Howl’s Moving Castle in Lyotard’s postmodern condition.

The phd machine lumbers on. Like Howl’s castle it’s clunky, noisy, blowing steam, neurons going off in all directions (I’ve stopped questioning how my mind works). Miyazaki’s moving castle is creepy but fascinating. Machine and magic together in a steampunk world. Weird but I like the blended eras – the juxtaposition of historical fact with present-day fantasy.  Steampunk is a postmodern phenomenon.

How's Moving Castle

I’m reading Lyotard. I wouldn’t begin to claim any expertise but Mike says I need to read original texts. The Postmodern Condition is 80 pages thin and there is something special about the connection. Me and Jean-Francois in the library with coffee and cake. There must be loss in translation and cultural difference to take into account, but the trick – I think – with postmodern theorists is to look for what they’re saying rather than get hung up about the way they say it. Sort of instinctive  deconstruction. Part of the postmodern condition is fluidity where language becomes a conduit for impressions and ideas. Meaning is felt as much as spelt out but in this lies all the madness associated with the P word. Has any other movement been so universally hated?  I think one of the reasons postmodernism became the scapegoat for everything associated with academic eliteness was because it was taken out of context. We live in a postmodern world of pic n’ mix and virtual realities, where knowledge is diffused. It’s as if postmodernism was ahead of itself  – and would love the  irony if that was so!

Once you get used to an idea, it can be hard to contextualise its initial impact.  Lyotard says technology affects the nature of knowledge. Research and the transmission of ‘acquired learning’ cannot survive unchanged – it has to fit new media channels.  Writing in 1979 – pre internet – Lyotard is referring to computers. The connections are not original – McLuhan was there before him – followed by Postman (was ever a name more apt for a postmodern era?) but Lyotard ‘s questions go deeper into language and the crisis of representation. The link between technology and knowledge has relevance to the implementation of the Digital Education Strategy (DES) at Lincoln. You wouldn’t want to bring Lyotard to the table, but the triangulation of machine, knowledge and user is useful for rethinking the purpose of technology in teaching and learning. There are many questions to be asked. If technology is the catalyst why do lectures and seminars remain dominant modes of transmission? How best can the institution support change?  Are the words ‘digital education’ an oxymoron? How do we keep the language accessible? Reading Lyotard is easier than Baudrillard or Butler but still a challenge. I’m sure postmodernism would have made more friends if it cut the polysyllabics. There are lessons to be learned.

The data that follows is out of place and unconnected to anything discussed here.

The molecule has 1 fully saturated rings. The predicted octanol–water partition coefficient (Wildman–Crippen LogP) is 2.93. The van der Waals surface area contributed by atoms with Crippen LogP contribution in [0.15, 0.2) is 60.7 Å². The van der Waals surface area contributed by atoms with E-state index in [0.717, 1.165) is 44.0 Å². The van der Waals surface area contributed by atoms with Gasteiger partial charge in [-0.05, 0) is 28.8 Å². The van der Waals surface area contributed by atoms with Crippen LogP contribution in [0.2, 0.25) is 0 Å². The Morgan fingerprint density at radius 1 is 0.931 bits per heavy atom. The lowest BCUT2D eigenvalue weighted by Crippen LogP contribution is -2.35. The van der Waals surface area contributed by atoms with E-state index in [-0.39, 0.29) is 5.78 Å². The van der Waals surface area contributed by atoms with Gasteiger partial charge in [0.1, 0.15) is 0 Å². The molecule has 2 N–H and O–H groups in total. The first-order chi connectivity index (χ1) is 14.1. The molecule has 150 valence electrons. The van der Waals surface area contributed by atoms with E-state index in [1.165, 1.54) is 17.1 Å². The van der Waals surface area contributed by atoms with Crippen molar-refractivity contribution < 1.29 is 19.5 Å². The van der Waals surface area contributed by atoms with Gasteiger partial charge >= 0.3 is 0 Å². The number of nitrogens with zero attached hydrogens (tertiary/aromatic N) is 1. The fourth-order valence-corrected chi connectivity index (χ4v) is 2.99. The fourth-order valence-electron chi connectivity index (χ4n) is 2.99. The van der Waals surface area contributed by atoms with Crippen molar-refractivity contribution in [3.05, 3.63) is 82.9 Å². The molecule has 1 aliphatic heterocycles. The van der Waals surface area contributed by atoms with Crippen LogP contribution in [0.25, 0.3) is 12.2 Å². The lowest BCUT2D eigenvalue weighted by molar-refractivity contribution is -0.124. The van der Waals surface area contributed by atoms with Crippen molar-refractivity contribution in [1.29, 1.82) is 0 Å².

postmodernist cartoon

Anime is a postmodern pastiche where styles blend and convention upended; the depiction of Sophie in Howl’s Moving Castle is a typical example where a young girl becomes both old woman and hero. Taken from the book by Diana Wynne Jones, the story is a fantasy made real. Postmodernism suggested the real is a fantasy. Academically, postmodernism was a disaster. It tried to tell us nothing can be fixed and found itself anchored. It promoted parody and found itself parodied. It was taken seriously when it told us not to believe in anything.

We live in postmodernity but struggle with language to describe it. Lyotard is worth revisiting, in the original, and applying to the present.  Postmodernism may have more relevance than its critics would have us believe and Howl has more to do with the postmodern condition than you might think.